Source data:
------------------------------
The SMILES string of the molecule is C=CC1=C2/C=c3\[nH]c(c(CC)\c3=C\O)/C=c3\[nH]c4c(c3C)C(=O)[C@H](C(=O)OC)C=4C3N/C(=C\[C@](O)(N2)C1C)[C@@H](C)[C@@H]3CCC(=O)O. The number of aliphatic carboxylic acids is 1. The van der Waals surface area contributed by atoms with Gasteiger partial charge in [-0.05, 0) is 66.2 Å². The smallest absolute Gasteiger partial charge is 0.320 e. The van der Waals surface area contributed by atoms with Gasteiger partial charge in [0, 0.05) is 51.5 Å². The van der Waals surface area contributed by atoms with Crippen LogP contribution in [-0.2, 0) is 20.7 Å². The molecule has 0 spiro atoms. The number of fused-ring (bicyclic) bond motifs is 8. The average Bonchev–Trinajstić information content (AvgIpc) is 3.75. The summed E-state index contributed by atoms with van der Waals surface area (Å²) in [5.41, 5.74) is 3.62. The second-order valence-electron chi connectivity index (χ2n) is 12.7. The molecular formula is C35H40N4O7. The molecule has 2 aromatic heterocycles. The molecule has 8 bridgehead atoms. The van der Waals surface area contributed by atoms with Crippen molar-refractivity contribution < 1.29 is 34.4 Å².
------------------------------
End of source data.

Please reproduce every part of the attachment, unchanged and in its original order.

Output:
The SMILES string of the molecule is C=CC1=C2/C=c3\[nH]c(c(CC)\c3=C\O)/C=c3\[nH]c4c(c3C)C(=O)[C@H](C(=O)OC)C=4C3N/C(=C\[C@](O)(N2)C1C)[C@@H](C)[C@@H]3CCC(=O)O. The number of aliphatic carboxylic acids is 1. The van der Waals surface area contributed by atoms with Gasteiger partial charge in [-0.05, 0) is 66.2 Å². The smallest absolute Gasteiger partial charge is 0.320 e. The van der Waals surface area contributed by atoms with Gasteiger partial charge in [0, 0.05) is 51.5 Å². The van der Waals surface area contributed by atoms with Crippen LogP contribution in [-0.2, 0) is 20.7 Å². The molecule has 0 spiro atoms. The number of fused-ring (bicyclic) bond motifs is 8. The average Bonchev–Trinajstić information content (AvgIpc) is 3.75. The summed E-state index contributed by atoms with van der Waals surface area (Å²) in [5.41, 5.74) is 3.62. The second-order valence-electron chi connectivity index (χ2n) is 12.7. The molecular formula is C35H40N4O7. The molecule has 2 aromatic heterocycles. The molecule has 8 bridgehead atoms. The van der Waals surface area contributed by atoms with Crippen molar-refractivity contribution < 1.29 is 34.4 Å².